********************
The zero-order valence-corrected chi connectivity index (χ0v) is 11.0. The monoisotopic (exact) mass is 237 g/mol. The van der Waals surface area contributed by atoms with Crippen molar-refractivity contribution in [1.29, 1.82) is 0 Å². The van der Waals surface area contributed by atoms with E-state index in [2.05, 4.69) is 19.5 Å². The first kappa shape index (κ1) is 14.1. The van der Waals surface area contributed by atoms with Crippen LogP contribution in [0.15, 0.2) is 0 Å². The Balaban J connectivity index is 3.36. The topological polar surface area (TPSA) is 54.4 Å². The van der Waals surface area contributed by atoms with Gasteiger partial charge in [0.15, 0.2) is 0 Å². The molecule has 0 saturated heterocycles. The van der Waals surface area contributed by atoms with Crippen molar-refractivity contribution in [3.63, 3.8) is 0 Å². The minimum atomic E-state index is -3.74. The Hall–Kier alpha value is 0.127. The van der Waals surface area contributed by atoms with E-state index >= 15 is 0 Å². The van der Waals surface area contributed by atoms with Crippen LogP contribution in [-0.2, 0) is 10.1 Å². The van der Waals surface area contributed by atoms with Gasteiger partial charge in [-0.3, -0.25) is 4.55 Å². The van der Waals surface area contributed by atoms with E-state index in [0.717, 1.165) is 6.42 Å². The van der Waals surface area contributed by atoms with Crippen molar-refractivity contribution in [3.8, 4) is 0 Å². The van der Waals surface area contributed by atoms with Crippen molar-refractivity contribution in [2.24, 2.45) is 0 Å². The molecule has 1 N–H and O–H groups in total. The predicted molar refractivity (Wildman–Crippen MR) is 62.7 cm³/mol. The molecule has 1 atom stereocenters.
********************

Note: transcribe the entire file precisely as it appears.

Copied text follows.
The zero-order valence-corrected chi connectivity index (χ0v) is 11.0. The monoisotopic (exact) mass is 237 g/mol. The van der Waals surface area contributed by atoms with Crippen molar-refractivity contribution in [1.29, 1.82) is 0 Å². The van der Waals surface area contributed by atoms with E-state index in [2.05, 4.69) is 19.5 Å². The first kappa shape index (κ1) is 14.1. The van der Waals surface area contributed by atoms with Crippen LogP contribution in [0.15, 0.2) is 0 Å². The Balaban J connectivity index is 3.36. The topological polar surface area (TPSA) is 54.4 Å². The van der Waals surface area contributed by atoms with Gasteiger partial charge in [0.15, 0.2) is 0 Å². The molecule has 0 saturated heterocycles. The van der Waals surface area contributed by atoms with Crippen molar-refractivity contribution in [3.63, 3.8) is 0 Å². The minimum atomic E-state index is -3.74. The Hall–Kier alpha value is 0.127. The van der Waals surface area contributed by atoms with E-state index >= 15 is 0 Å². The van der Waals surface area contributed by atoms with Crippen LogP contribution in [-0.2, 0) is 10.1 Å². The van der Waals surface area contributed by atoms with Gasteiger partial charge in [-0.3, -0.25) is 4.55 Å². The van der Waals surface area contributed by atoms with E-state index in [0.717, 1.165) is 6.42 Å². The van der Waals surface area contributed by atoms with Crippen molar-refractivity contribution in [3.8, 4) is 0 Å². The van der Waals surface area contributed by atoms with Crippen molar-refractivity contribution in [2.24, 2.45) is 0 Å². The molecule has 1 N–H and O–H groups in total. The predicted molar refractivity (Wildman–Crippen MR) is 62.7 cm³/mol. The molecule has 1 atom stereocenters.